Another Legacy, 4.15

Bloganuary Daily Prompt for January 26, 2023: What language do you wish you could speak?

From Nicki Flores’ Journal

We settled into our island life surprisingly quickly and easily. Dad loves his work and his beach-combing days. I’ve already had my first book of short stories accepted for publication, and I have a contract for a second one.

Without the pressures of college sports and academics, I had a lot of peaceful time.

It was while I was jogging on the big island that I realized the time was right to adopt a kid.

I stopped in the middle of my jog and watched the wild chickens while I thought it through.

I’d always told myself that I’d adopt once I finished college. Heck, Dad even adopted me while he was still in college! Yeah, the time was right, I decided. It’s just a big step, but I really felt ready. We have so much to share.

Dad said he adopted me when he was young because Grandma was still around, and he wanted me to get a chance to know her. I’m so thankful for that.

It’s how I feel, too, when I look at Dad. He told me there’s no rush–he’s healthy, and he plans to be around for many more years. But you never know, that’s the thing. Sometimes, when I look at him, I can see a tiredness around his eyes.

At any rate, with things going so well for us, I couldn’t imagine a better time.

I filled out the application, including in the biographical statement my own history of being the third generation of adopted kids in our family.

One of Dad’s colleagues dropped by when I was writing it, and he’d read some of my short stories that had been published in the local literary journal, and he got so excited to meet me. It was hard to concentrate on the application, but I just told him that we could talk about writing after I finished this draft.

The application was fine–we got approved. Dad knew we would, but I’d felt nervous. We reviewed the profiles and pictures of the kids. I’d always thought that I’d adopt a mini-me, a little girl or boy with bronze skin and red hair. I’d always liked how I felt physically similar to Dad and Grandma, how I looked like I shared their genes. And there were plenty little red-haired, brown skinned kids.

But there was this one photo that kept pulling me back: a little girl with a a curl on the left side of her forehead, and the softest, deepest eyes I’d ever seen.

The placement director and I had a long exchange of emails and a few phone conversations. This little girl had been labeled “Difficult to place,” because her behavior was erratic. She was the only survivor of a household fire. She’d lost all her family, including a twin sister. The psychologist wasn’t sure if she had memories of the fire–or even of her family. But she had PTSD, and she behaved in unpredictable ways.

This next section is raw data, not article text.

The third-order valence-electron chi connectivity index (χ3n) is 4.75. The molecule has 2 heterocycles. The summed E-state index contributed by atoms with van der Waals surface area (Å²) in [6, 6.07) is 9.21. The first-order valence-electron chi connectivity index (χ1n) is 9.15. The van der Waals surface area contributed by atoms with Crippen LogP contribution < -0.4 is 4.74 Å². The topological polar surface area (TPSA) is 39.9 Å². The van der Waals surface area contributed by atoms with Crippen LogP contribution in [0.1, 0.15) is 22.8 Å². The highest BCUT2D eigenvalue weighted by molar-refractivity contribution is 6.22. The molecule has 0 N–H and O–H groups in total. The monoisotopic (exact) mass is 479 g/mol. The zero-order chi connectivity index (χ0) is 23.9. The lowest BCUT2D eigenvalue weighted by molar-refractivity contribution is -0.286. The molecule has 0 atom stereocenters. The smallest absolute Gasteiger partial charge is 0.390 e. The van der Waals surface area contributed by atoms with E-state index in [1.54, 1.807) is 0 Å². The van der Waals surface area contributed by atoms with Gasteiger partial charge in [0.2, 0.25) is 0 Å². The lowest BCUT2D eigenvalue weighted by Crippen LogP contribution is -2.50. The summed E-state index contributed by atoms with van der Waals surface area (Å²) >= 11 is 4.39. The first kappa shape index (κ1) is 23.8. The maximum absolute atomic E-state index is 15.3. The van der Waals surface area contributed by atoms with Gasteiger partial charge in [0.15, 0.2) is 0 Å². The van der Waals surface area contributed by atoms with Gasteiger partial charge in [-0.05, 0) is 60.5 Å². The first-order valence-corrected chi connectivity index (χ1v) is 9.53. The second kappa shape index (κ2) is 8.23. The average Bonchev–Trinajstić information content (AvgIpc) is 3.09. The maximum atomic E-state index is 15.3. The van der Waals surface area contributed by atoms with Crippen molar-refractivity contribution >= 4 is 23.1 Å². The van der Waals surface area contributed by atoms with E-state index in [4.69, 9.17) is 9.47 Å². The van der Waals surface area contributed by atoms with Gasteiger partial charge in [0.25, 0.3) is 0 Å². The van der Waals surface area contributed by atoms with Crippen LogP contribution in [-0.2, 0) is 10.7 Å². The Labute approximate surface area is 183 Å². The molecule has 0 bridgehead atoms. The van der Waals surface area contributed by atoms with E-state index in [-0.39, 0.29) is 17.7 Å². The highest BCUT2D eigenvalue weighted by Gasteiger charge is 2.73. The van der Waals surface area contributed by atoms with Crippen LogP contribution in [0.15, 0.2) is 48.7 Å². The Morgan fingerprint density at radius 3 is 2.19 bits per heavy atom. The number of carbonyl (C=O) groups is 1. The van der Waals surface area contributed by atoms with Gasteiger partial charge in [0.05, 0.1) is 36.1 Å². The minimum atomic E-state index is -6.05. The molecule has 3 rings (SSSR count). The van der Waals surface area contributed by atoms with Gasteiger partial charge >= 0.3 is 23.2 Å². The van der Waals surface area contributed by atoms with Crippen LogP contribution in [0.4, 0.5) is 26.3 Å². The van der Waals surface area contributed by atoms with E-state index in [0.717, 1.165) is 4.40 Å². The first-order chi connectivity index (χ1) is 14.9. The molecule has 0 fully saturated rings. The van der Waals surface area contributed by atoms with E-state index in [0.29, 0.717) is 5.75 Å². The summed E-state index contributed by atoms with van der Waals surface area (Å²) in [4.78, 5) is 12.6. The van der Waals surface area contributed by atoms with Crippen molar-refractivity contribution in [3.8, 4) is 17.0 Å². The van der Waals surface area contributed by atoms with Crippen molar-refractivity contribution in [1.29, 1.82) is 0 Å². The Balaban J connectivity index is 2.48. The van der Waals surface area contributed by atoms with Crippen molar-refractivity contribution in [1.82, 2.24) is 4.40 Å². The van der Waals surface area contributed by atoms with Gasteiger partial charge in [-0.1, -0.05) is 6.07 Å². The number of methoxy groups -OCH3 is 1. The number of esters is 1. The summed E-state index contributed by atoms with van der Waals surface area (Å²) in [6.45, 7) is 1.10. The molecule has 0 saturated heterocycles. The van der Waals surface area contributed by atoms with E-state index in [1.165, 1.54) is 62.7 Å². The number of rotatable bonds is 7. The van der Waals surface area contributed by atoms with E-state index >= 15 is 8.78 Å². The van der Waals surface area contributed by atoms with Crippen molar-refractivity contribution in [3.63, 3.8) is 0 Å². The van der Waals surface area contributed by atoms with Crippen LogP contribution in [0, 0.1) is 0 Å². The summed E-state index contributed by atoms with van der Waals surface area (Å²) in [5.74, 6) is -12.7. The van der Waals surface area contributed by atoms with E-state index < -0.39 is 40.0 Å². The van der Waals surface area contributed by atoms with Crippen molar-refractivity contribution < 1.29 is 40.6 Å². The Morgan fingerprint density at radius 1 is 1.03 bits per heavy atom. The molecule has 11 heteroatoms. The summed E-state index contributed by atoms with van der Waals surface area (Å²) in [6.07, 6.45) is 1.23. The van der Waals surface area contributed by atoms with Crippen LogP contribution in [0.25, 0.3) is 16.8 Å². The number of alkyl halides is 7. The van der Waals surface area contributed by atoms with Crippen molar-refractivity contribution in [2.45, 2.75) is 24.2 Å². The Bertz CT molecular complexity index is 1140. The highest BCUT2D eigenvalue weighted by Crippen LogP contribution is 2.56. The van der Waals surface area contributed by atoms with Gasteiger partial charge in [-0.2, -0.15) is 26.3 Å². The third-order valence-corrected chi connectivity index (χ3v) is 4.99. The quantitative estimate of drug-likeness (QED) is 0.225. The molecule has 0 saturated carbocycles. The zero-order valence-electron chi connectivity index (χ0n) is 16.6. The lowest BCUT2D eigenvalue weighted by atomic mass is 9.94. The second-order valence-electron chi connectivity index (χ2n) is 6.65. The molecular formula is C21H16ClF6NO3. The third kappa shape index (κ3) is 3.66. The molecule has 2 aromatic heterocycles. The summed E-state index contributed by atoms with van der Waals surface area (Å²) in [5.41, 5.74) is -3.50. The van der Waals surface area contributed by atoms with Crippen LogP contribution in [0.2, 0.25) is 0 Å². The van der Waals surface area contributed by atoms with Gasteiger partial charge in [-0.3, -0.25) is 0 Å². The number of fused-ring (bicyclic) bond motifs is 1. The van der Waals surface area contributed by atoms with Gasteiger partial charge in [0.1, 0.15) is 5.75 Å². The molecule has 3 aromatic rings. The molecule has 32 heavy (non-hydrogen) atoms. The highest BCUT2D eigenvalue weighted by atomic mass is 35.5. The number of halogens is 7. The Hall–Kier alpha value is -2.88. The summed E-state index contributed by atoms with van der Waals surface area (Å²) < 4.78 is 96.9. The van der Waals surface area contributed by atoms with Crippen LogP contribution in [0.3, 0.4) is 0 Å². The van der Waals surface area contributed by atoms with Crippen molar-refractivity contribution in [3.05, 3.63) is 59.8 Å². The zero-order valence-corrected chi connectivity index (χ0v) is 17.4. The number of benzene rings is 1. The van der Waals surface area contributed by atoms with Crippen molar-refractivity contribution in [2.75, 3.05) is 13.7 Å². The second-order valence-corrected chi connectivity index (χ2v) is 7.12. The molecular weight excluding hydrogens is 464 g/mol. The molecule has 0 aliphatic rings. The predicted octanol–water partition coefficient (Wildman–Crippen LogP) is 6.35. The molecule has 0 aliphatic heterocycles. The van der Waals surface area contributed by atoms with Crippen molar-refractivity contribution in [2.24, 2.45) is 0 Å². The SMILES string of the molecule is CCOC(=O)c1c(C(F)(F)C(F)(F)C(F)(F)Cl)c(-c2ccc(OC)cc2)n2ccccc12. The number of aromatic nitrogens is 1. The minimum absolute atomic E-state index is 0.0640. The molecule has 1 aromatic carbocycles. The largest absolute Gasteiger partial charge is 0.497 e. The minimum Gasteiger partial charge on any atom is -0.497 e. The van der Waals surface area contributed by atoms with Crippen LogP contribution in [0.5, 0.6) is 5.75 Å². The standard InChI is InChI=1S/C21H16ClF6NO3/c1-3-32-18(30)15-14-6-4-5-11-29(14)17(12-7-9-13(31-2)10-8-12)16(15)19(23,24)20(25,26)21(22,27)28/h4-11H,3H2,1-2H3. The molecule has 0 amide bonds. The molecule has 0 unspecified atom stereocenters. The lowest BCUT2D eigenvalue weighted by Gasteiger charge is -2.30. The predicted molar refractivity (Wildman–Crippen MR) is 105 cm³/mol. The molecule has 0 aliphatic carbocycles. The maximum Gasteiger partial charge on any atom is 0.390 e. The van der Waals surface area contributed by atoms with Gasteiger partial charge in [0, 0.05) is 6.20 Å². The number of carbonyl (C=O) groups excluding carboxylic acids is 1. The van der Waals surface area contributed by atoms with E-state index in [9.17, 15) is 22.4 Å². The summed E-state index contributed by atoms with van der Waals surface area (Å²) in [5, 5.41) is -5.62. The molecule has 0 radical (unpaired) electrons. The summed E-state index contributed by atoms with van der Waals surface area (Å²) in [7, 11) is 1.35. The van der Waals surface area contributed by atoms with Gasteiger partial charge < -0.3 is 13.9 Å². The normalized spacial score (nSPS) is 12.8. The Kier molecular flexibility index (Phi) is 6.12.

Her history made me want to give her a home all the more.

So, last week, it happened. I brought Magdalena home.

“Is this where I live now?” she asked when we got to our island.

“Yes,” I replied. “You’re home.”

She gave me the biggest hug, and just then, I felt this overwhelming sense of protection–I will do anything and everything to protect this little girl and give her a home and a family.

She just stood there, looking out at the ocean, with this little grin on her face.

When we got inside, though, she sort of freaked out. She started making wild gestures and speaking a language I didn’t understand, interrupted with growls and screeches.

I didn’t disturb her. She wasn’t hurting herself. She was just expressing something, in a language that meant something to her.

After a few minutes, she finished and stood there quietly.

She seemed all right. I suspected that the outburst was her way of regulating herself. And she did have a lot of change to process!

She didn’t want to eat or drink anything–we’d stopped for a meal on the way home.

I gave her a journal.

“You can write in this,” I said, “if you want.”

“Can I write anything?” she asked.


“Can I write in Spinkoto?”


And she sat down and began to write. It wasn’t in a language I could read.

I gave her some time to herself, sitting nearby, in case she needed me, but directing my attention to the view of the waterfall, across the bay.

“I’m done!” she said after about fifteen minutes.

“Did you enjoy writing?” I asked.

“Yeah, it was fine.”

“What’s Spinkoto?”

“It’s my language.”

“I haven’t heard of it.”

“That’s because we made it up, me and my sister. It’s all we ever spoke with each other.”

“I wish I could learn it,” I said.

“No,” she replied. “I don’t think that’s possible.”

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